Writings, then, form the basis of our understanding of Cleopatra. But, while many thousands of official inscriptions, formal and informal papyri and ostraca (writings in ink on potsherds or flakes of stone) have survived from Ptolemaic Egypt, the great state and temple libraries, including the renowned Library of Alexandria, are all irretrievably lost. Lost with them are the official histories which may, or may not, have been written about her rule. By an unfortunate quirk of fate, Cleopatra’s reign has yielded fewer papyri than the earlier Ptolemaic reigns, while Alexandria’s high water table means that there are virtually no Alexandrian papyri. The sole surviving example of Cleopatra’s own handwriting – the single Greek wordginestho, ‘let it be so’, scrawled at the end of an official document – if genuinely Cleopatra’s hand (and the experts are largely unconvinced), is uninformative to say the least. We cannot read Cleopatra’s own version of events and there are no independent, contemporary accounts of her life and deeds. The historian who knew her mostintimately, Julius Caesar, accords her scant attention in his works. Nikolaus of Damascus, tutor to Cleopatra’s children, adds a few more sentences. Plutarch’sLife of Antonyprovides the most complete, most often quoted account of her life; its author even claims to have read the memoirs (now lost) of Cleopatra’s physician Olympus. However, Plutarch, writing at the beginning of the second centuryAD, can hardly be considered an eyewitness, and nor can the alternative Cleopatra ‘biographer’, Cassius Dio, who wrote hisRoman Historyin the years betweenAD200 and 222. Later historians, those who have relied on Plutarch and Dio, are even more remote. I have quoted extensively from these secondary texts because they are the texts that have formed the western understanding of Cleopatra’s life and times, but they should be read with caution. With an almost complete lack of primary sources we cannot hope to hear Cleopatra’s true voice, and are forced to see her through secondary eyes; eyes already coloured by other people’s propaganda, prejudices and assumptions. Few of us would wish to be judged in this way.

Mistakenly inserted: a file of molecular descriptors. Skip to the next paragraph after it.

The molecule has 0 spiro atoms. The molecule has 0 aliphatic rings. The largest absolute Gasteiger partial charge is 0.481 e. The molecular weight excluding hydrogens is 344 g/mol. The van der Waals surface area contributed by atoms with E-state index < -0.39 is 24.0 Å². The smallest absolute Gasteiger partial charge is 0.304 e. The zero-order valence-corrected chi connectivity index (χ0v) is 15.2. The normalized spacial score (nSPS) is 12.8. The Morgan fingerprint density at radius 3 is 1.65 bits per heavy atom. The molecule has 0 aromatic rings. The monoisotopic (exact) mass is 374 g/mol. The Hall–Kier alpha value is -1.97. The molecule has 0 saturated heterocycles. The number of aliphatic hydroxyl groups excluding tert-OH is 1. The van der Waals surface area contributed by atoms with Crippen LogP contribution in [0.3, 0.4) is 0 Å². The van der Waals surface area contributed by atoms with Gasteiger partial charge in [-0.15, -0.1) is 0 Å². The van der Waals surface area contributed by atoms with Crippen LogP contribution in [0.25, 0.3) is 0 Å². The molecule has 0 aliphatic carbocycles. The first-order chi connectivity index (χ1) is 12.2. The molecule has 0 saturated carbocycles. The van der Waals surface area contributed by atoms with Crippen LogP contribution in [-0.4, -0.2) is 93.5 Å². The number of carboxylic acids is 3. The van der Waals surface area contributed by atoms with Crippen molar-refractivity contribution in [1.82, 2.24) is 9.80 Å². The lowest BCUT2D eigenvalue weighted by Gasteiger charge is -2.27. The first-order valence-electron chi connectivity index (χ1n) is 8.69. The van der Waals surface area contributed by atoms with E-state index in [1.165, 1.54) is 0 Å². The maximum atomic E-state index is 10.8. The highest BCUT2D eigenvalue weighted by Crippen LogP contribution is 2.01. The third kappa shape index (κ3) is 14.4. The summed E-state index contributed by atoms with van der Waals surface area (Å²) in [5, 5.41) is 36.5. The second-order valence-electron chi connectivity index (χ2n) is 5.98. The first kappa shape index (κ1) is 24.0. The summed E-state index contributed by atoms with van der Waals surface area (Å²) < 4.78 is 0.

Given these limitations of evidence it is clearly never going to be possible to write a conventional biography of Cleopatra; there are simply too many important details missing. But it is possible, with goodwill, patience and determination, and without venturing too far into the enticing but ultimately sterile realm of historical romance, to draw some conclusions and, perhaps, to begin to understand something of her motivation. Whether we can also begin to understand something of her personality, the reader must decide. It is certainly unwise and unprofitable to attempt to psychoanalyse the long-dead. But one aspect of Cleopatra’s personality is immediately apparent. She is an exceptionally strong individual; a survivor with the power to dominate and diminish those who surround her. Ptolemy XII Auletes, her father, is able to hold his own, as are her Roman contemporaries Julius Caesar, Mark Antony and Octavian. But Flavia, Octavia and Livia, three remarkably capable Roman women, appear as bit parts inher story, while Cleopatra’s family, her predecessor Cleopatra V, her two headstrong sisters Berenice IV and Arsinoë IV and her two husband-brothers Ptolemy XIII and Ptolemy XIV, become little more than ciphers. This is compounded by the difficulties inherent in working out precisely which of the identically named Ptolemies (XII, XIII, XIV or XV) is associated with Cleopatra on any particular monument, or which is featured on the many coins marked simply ‘of King Ptolemy’. This relegation to the background is unfair, particularly to her spirited sisters, but unavoidable. It means that Cleopatra lacks the detailed family background that would, perhaps, have helped us to understand some of her choices. Had any of her siblings managed to cling on to their thrones Cleopatra herself would have become a footnote in their history. Her more remote ancestors, in contrast, have all the character that her immediate relations seem to lack. Their stories are summarised in the ‘Who Was Who’ section at the end of this book. They make fascinating reading.

Other books
scandal by pamela britton
the drop by jeff ross
soldiers in hiding by richard wiley
her chance encounters by caine,ruby
till dawn with the devil by alexandra hawkins